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outside suppliers. A new entrant on the African market (but long-standing


player), Greece-based Intrasoft, won a deal at four Rwandan MFIs in 2012, comprising Kamabuye, Kibungo, Musanze and Ubak, brokered by its local partner and the Rwanda Microfinance Association. Talks then started with another group of MFIs in the country. There was also a Temenos T24 win in Rwanda in 2012,


at the National Bank, the country’s central bank, replacing a system called IBIS 2000. Oracle FSS, Polaris and SAP were beaten to the deal at the shortlist stage. Given there had only been one deal over the previous


few years (for Delta Informatique), this represented something of a pick-up in the market. There is innovation in the country, with Bank of Kigali and


Urwego Opportunity Bank working with Visa on a mobile money project. There is also at least one local system here, dubbed Superbank, which has installations here and in one or two surrounding countries, including Burundi (Ecobank was a user of Superbank in both countries, but this was replaced within the multisite Flexcube roll-out). Neptune had a win for its Rubikon system in 2014, at


Unguka Bank, and Temenos had another success. The former was moving from microfinance bank to full commercial bank. It became the first taker of Rubikon in the country and set about replacing its ageing Finance Solutions system from Uganda-based Sigma Data & Computers. A core banking selection that started in 2014 was at the


Rwanda Co-operative Agency (RCA) after it was granted funding from the Ministry of Finance and Economic Planning to modernise the co-operative banking sector. RCA issued a request for expressions of interest, to be submitted by 22nd September, to unify the 416 co-operative banks, or SACCOs, under a central Co-operative Bank. This was to replace a locally developed Cobol-based


legacy system. In 2015 , Sopra Banking Software won 2 deals for their Sopra Banking Amplitude. Neighbouring Burundi, emerging from a twelve-year ethnic civil war, has been very quiet on the banking IT front. There is now focus on rebuilding the country, so it looked as though there might be some activity in the future and, indeed, a selection was made of Capital Banking Solutions’ CapitalBanker during 2014 at Banque de Gestion et de Financement (BGF).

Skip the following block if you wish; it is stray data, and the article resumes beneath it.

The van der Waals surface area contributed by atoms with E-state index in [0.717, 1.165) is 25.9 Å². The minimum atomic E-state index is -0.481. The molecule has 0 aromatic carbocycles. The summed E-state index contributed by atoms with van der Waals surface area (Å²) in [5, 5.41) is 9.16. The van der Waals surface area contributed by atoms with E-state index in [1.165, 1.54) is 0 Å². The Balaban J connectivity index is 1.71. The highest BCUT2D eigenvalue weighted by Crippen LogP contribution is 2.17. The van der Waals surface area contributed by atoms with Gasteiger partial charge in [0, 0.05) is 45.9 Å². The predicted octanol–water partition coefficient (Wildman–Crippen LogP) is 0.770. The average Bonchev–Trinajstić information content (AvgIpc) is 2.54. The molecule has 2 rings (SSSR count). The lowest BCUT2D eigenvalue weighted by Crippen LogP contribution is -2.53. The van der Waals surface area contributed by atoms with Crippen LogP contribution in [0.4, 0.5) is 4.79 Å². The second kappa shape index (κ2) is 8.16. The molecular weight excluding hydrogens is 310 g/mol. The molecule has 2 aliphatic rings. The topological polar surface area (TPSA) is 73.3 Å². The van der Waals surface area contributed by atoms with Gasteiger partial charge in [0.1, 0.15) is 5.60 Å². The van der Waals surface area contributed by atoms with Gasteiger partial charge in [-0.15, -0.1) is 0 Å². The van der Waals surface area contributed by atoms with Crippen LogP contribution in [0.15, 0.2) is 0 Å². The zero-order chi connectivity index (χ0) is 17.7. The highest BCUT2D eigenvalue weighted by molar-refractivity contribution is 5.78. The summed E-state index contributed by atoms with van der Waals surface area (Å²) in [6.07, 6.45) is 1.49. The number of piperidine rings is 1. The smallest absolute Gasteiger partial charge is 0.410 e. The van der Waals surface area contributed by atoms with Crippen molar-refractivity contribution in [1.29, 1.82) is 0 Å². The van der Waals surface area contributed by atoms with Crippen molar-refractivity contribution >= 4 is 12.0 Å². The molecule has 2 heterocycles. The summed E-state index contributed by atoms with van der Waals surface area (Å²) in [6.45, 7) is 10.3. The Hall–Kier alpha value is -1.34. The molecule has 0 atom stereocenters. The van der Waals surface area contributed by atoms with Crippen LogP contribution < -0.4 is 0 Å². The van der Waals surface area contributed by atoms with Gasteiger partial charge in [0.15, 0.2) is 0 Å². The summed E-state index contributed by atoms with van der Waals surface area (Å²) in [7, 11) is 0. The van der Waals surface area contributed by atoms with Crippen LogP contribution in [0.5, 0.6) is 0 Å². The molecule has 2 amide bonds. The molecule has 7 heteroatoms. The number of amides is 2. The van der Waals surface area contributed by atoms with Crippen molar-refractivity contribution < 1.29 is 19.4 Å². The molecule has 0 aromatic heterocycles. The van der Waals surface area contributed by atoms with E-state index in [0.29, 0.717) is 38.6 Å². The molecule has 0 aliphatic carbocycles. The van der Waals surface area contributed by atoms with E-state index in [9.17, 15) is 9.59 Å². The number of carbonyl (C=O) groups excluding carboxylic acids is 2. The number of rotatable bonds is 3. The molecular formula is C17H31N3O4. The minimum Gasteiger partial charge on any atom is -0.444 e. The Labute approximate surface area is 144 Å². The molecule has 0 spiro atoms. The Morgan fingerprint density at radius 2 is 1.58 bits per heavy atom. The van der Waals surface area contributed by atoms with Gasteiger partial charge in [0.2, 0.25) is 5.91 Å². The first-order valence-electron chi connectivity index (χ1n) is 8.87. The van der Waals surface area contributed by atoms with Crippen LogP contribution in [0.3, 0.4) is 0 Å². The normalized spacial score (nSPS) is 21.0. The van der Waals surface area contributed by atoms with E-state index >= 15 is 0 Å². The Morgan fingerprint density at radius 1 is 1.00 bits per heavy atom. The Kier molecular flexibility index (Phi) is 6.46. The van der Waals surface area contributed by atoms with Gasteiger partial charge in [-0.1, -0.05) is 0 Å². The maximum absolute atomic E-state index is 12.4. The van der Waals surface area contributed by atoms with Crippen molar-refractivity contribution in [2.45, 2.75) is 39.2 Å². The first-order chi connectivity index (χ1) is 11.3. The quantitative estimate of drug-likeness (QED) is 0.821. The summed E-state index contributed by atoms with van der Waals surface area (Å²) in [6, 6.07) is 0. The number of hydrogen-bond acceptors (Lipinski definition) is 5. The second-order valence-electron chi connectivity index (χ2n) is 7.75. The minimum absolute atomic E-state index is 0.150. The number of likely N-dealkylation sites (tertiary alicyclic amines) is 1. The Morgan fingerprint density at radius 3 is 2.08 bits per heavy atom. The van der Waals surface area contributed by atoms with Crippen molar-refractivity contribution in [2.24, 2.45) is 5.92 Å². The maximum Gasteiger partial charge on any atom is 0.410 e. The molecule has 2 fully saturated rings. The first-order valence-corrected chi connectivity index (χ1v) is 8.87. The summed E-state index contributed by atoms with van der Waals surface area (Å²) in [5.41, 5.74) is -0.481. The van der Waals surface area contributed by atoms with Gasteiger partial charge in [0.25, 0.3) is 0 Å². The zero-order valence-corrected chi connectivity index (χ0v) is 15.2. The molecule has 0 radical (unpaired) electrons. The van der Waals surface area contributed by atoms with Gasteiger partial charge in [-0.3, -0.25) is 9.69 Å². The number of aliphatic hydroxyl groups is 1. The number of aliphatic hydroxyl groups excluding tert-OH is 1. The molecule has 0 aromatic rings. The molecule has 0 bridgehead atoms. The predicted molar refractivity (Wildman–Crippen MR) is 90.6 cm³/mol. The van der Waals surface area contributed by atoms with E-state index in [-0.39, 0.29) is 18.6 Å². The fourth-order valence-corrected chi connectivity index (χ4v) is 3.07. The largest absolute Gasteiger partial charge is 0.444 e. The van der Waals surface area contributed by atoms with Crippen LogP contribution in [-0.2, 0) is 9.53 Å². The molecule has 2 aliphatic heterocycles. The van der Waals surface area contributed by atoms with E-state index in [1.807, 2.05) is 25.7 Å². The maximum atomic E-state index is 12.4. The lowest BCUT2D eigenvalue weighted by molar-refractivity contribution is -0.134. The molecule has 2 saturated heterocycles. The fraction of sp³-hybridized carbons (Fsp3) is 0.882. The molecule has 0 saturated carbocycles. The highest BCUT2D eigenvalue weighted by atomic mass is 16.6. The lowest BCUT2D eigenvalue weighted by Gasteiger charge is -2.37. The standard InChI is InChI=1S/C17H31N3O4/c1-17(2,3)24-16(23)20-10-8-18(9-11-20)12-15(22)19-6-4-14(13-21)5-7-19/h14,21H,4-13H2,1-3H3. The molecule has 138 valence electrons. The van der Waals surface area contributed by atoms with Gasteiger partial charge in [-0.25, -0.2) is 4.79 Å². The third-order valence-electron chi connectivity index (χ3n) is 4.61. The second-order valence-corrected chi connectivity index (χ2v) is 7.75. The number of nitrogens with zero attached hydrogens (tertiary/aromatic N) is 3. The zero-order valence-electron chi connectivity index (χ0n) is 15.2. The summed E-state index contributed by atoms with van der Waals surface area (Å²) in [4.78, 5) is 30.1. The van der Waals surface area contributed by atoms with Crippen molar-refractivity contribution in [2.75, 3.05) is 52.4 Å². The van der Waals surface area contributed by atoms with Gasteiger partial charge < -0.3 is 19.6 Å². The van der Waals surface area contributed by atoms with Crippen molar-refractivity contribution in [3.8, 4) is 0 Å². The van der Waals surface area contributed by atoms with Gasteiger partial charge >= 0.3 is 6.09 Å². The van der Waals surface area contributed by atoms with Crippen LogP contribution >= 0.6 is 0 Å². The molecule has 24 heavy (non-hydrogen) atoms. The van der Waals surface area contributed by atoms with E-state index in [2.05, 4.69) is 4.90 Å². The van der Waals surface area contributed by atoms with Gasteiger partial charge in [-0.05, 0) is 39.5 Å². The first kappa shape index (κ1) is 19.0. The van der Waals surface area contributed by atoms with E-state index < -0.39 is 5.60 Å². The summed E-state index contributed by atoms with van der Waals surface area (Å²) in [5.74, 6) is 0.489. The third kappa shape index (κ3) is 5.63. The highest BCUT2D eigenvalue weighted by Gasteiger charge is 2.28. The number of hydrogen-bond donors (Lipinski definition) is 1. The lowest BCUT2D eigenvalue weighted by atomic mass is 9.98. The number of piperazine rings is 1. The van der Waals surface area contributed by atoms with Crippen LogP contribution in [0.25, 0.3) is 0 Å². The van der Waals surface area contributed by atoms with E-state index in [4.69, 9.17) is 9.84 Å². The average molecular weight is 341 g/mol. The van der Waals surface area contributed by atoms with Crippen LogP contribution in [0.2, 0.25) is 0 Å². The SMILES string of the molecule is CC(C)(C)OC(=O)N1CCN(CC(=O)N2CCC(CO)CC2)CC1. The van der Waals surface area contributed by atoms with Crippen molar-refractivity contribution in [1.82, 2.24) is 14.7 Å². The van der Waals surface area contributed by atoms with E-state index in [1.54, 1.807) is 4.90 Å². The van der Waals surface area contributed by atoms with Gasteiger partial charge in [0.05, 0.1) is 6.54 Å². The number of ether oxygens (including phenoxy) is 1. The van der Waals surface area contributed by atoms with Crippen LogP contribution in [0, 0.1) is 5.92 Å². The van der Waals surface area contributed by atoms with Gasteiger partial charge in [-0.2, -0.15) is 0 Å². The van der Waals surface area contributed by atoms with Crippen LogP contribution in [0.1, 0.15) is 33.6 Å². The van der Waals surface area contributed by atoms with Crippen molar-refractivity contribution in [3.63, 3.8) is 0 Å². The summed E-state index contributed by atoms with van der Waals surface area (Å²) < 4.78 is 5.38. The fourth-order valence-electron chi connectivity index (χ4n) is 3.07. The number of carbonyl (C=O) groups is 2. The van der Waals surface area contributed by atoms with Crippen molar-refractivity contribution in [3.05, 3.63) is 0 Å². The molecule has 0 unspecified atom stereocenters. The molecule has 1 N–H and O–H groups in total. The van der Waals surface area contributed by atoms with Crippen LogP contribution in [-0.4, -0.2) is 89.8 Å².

Senegal


This country has tended to be dominated by the French suppliers, particularly Delta Informatique (now part of Sopra), which is the market leader by some distance. Viveo had won some deals as well, prior to its acquisition by Temenos, including Crédit Mutuel du Sénégal and Banque des Institutions Mutualistes d’Afrique de l’Ouest (BIMAO)


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in 2008, but SAB is notable by its absence. Path Solutions gained from the opening up of the market to Shari’ah banking, with a project at Banque Islamique du Senegal, starting in 2010. The bank, which is owned by Tamweel Africa, which in turn is owned by Islamic Corporation for the Development of the Private Sector (ICD), had a cutover here in 2013, moving from a local supplier, Meteosoft. Sopra had another win in 2014, while there was a treasury and capital markets success for Calypso. Senegal has 20 or so banks and a relatively strong MFI


sector, so that it is a fairly competitive market, with the arrival in recent years of foreign banks to add to the long- standing French incumbents. At the same time, the majority of the population remains outside the banking sector. There has been growth in GDP and relative political stability. La Financiere De L’Afrique De L’Ouest selected Capital Banker from Capital Banking solutions in 2015.


Somalia


Lebanon-based core banking solution supplier, BML Istisharat, secured a win in October 2013. This was at International Bank of Somalia, which hoped to open for business in February 2014. The bank chose the Islamic version of BML’s ICBS core banking offering following a selection process in which Temenos was the other finalist. The last stage of the selection took place in Dubai, and involved a detailed walkthrough and demonstration of the core banking solutions on offer. Joe Faddoul, CEO of BML, said Somalia as a country lacked banking infrastructure and he predicted that purchasing equipment, building premises and hiring staff would prove challenging, so too the telecoms infrastructure. Path Solutions gained two wins in 2013 in Somalia, as


the Shari’ah banking sector started to take shape. One of the two start-ups was Premier Bank, signing towards the end of the year. Prior to this, there was only one bank in the country,


apart from the central bank (although it is arguable there wasn’t even a central bank for many years after the fall of the government in 1991). The pioneer was Salaam Somali Bank, which opened in 2009. This was followed by another Mogadishu-based Islamic bank, First Somali Bank, which opened in May 2012. Before then, Somalia relied on informal hawala, or money-changing networks, as sections of the banking industry were blacklisted by the US government as part of the War on Terror. There is now a fully functioning central bank and it might be that other African banks will establish operations. One remittance operator, Amal, chose a core banking solution during 2013, opting for Banco from Malaysia- based IDCorp. This system was expected to be running in early 2014. It was IDCorp’s first customer in Africa, with


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